Wednesday, April 27, 2011

Of Peeps and Peepers

This winter has seemed endless.  On Saturday, we woke to sleet, snow and slush (the trifecta from hell) which dissolved into a day-long drizzle fest.  Naturally, we had things to do that entailed our being outside all day – namely driving to Ticonderoga to cut some trees and pick up a 16-foot utility trailer, and then spending the afternoon reworking fencing.  By the end of day, we were soggy and chilly – but I heard a few tentative frogs in the wetlands to the east of the house. 

Sunday was drier and warmer, and while it was hardly a sunny Easter Sunday, it was pleasant to be outside.  We finished 90% of the fence rehab, played with the trailer, and played with the horses.  Around 7:00 p.m., after eating dinner and heading outside one last time to put animals in, I heard it – the sound I long for all winter long and relish with squealing delight – the full-throated enmasse voice of the peepers in the wetlands both east and west of the house.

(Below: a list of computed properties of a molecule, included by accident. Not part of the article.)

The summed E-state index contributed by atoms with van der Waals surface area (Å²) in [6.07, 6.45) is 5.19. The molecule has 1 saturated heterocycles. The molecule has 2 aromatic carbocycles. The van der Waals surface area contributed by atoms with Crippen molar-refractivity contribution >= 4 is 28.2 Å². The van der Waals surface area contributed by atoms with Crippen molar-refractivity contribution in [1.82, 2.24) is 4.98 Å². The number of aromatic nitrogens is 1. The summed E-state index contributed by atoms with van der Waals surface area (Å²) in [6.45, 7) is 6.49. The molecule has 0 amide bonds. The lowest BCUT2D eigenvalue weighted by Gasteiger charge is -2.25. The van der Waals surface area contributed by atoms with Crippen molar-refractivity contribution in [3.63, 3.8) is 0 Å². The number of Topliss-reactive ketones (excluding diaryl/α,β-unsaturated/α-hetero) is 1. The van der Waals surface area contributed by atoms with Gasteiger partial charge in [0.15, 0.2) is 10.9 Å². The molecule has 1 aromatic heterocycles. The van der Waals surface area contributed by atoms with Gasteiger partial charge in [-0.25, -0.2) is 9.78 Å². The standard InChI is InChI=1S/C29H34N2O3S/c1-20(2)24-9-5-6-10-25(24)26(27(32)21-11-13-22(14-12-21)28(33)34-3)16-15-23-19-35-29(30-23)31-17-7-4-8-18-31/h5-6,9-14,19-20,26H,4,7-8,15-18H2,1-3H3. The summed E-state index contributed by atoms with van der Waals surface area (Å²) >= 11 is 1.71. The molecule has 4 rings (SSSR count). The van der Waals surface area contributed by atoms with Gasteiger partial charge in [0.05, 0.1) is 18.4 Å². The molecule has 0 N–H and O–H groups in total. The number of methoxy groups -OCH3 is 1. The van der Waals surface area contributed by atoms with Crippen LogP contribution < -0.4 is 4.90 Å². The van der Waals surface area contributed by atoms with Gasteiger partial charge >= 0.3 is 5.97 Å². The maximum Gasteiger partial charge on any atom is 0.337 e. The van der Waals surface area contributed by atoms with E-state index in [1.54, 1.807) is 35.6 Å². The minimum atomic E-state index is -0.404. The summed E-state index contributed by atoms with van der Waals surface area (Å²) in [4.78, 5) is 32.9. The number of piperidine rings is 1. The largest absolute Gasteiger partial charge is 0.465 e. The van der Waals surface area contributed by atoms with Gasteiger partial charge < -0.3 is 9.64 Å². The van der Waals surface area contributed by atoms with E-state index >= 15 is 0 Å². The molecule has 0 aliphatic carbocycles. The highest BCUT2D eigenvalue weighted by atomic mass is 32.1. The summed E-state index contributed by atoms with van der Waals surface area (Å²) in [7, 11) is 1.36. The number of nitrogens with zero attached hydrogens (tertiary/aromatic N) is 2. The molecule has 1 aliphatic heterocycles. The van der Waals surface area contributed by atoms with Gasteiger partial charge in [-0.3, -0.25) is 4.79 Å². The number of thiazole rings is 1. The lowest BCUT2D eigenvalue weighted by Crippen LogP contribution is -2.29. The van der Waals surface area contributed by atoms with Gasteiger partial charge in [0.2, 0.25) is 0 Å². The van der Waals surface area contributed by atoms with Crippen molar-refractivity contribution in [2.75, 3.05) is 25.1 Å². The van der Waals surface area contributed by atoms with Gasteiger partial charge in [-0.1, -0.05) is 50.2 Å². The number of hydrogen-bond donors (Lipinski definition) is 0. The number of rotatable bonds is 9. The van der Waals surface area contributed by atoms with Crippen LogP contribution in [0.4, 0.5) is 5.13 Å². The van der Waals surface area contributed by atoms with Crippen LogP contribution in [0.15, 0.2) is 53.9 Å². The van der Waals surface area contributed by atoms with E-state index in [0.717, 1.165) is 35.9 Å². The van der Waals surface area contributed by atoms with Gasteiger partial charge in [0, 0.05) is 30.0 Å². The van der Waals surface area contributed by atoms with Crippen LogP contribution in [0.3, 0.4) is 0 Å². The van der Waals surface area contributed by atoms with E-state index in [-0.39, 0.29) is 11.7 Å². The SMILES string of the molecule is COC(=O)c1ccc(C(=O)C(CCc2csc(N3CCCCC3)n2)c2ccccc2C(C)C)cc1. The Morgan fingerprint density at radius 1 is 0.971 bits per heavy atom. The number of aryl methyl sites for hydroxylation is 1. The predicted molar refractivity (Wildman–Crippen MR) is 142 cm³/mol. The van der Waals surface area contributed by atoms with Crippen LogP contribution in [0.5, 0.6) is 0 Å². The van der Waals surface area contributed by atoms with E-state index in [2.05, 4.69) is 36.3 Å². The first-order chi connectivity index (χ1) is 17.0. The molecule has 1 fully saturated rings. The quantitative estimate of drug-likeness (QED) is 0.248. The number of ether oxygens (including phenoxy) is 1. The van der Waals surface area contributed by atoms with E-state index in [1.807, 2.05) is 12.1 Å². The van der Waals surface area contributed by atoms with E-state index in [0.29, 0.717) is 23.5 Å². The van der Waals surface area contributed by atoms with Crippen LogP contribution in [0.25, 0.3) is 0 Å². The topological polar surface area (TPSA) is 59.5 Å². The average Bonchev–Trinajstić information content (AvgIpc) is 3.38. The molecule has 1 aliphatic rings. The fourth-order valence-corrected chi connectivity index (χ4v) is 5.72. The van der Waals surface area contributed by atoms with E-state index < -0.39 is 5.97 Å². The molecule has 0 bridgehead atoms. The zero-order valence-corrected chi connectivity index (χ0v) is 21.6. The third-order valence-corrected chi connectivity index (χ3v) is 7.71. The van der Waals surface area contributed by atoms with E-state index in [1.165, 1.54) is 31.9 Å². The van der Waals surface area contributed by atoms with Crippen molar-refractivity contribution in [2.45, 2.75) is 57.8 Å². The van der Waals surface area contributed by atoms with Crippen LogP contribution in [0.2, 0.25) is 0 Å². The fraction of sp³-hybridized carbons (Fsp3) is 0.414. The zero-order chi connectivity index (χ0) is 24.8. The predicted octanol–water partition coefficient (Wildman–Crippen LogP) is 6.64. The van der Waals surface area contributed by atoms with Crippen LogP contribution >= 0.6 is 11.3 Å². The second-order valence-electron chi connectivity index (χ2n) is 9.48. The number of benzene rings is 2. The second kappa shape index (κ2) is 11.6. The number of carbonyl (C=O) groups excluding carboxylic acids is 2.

One of the great things about having wetlands is that you have the serenade of peepers in the spring.  And our chorus doesn’t just peep.  They roar.  Their window of opportunity is a relatively short one.  Depending on the weather, they only keep this joyful sound up for a month or so, to be replaced by the more sultry summer sounds of crickets when things really warm up.

We sleep with the head of our bed directly in front of a window, which has been open for a month or so now.  The sound of the peepers mingles with the smell of wet, warming soil and that, my friends, is what I want my last memory on this earth to be.  I have often said to hubby that when I die I hope it is in the spring, with warm weather and those wonderful sounds and scents around me, and not in the winter, curled up in a spastic ball of cold muscles and frozen hands.